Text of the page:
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Concept# Zariski tangent space

Summary

In algebraic geometry, the Zariski tangent space is a construction that defines a tangent space at a point P on an algebraic variety V (and more generally). It does not use differential calculus, being based directly on abstract algebra, and in the most concrete cases just the theory of a system of linear equations.
For example, suppose given a plane curve C defined by a polynomial equation
F(X,Y) = 0
and take P to be the origin (0,0). Erasing terms of higher order than 1 would produce a 'linearised' equation reading
L(X,Y) = 0
in which all terms XaYb have been discarded if a + b > 1.
We have two cases: L may be 0, or it may be the equation of a line. In the first case the (Zariski) tangent space to C at (0,0) is the whole plane, considered as a two-dimensional affine space. In the second case, the tangent space is that line, considered as affine space. (The question of the origin comes up, when we take P as a general point on C; it is better to say 'affine space' and then note that P is a natural origin, rather than insist directly that it is a vector space.)
It is easy to see that over the real field we can obtain L in terms of the first partial derivatives of F. When those both are 0 at P, we have a singular point (double point, cusp or something more complicated). The general definition is that singular points of C are the cases when the tangent space has dimension 2.
The cotangent space of a local ring R, with maximal ideal is defined to be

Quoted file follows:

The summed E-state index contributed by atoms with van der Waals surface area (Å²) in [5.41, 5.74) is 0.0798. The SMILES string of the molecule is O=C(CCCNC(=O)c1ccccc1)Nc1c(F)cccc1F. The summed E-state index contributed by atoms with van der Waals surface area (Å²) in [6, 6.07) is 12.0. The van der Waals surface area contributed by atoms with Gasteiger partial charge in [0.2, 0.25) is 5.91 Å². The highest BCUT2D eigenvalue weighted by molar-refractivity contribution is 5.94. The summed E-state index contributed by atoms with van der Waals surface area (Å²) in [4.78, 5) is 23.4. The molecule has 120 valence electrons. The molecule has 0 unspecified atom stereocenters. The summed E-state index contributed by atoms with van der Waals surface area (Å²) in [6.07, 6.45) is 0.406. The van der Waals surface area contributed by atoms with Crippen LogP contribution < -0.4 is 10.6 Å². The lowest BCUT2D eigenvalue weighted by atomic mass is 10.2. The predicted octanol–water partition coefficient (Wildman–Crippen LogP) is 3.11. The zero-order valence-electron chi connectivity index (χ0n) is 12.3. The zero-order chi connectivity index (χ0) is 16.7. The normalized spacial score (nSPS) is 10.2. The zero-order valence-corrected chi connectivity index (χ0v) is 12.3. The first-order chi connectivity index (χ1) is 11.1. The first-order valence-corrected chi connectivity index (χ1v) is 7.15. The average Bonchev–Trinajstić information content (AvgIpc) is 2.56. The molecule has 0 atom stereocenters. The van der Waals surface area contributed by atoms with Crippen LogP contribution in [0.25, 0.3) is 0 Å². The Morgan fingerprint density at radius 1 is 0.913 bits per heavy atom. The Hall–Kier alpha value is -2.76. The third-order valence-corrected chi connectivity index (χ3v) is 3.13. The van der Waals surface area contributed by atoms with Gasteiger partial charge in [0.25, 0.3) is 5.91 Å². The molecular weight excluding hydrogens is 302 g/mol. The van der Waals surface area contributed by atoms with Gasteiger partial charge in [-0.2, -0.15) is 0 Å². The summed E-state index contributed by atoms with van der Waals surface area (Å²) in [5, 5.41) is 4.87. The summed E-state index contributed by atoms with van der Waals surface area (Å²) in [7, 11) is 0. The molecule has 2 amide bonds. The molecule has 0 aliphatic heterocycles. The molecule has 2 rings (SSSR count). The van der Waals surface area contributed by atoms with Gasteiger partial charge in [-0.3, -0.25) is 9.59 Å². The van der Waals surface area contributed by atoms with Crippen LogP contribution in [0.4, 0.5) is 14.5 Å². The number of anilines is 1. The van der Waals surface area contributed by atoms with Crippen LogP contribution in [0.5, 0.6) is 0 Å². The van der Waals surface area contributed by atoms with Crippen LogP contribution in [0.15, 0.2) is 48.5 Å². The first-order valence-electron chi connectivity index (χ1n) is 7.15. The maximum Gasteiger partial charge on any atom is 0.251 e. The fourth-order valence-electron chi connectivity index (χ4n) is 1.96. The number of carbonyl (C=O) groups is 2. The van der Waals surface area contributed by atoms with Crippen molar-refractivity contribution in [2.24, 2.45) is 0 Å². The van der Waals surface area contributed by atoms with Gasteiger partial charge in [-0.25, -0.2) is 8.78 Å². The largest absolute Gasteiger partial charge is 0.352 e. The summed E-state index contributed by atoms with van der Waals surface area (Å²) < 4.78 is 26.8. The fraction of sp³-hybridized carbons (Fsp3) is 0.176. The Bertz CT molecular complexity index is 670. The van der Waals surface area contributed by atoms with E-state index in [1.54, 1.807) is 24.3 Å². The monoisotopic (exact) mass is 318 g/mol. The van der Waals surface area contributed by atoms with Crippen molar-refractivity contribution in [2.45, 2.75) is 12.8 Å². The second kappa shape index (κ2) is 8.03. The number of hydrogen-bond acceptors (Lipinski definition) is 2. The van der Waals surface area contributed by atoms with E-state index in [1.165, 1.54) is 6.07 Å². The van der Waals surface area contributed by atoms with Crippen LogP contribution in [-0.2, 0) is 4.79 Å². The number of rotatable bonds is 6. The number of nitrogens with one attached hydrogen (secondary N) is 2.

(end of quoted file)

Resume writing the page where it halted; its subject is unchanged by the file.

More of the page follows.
where 2 is given by the product of ideals. It is a vector space over the residue field k:= R/. Its dual (as a k-vector space) is called tangent space of R.
This definition is a generalization of the above example to higher dimensions: suppose given an affine algebraic variety V and a point v of V. Morally, modding out 2 corresponds to dropping the non-linear terms from the equations defining V inside some affine space, therefore giving a system of linear equations that define the tangent space.
The tangent space and cotangent space to a scheme X at a point P is the (co)tangent space of .

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Zariski tangent space

In algebraic geometry, the Zariski tangent space is a construction that defines a tangent space at a point P on an algebraic variety V (and more generally). It does not use differential calculus, being based directly on abstract algebra, and in the most concrete cases just the theory of a system of linear equations. For example, suppose given a plane curve C defined by a polynomial equation F(X,Y) = 0 and take P to be the origin (0,0).

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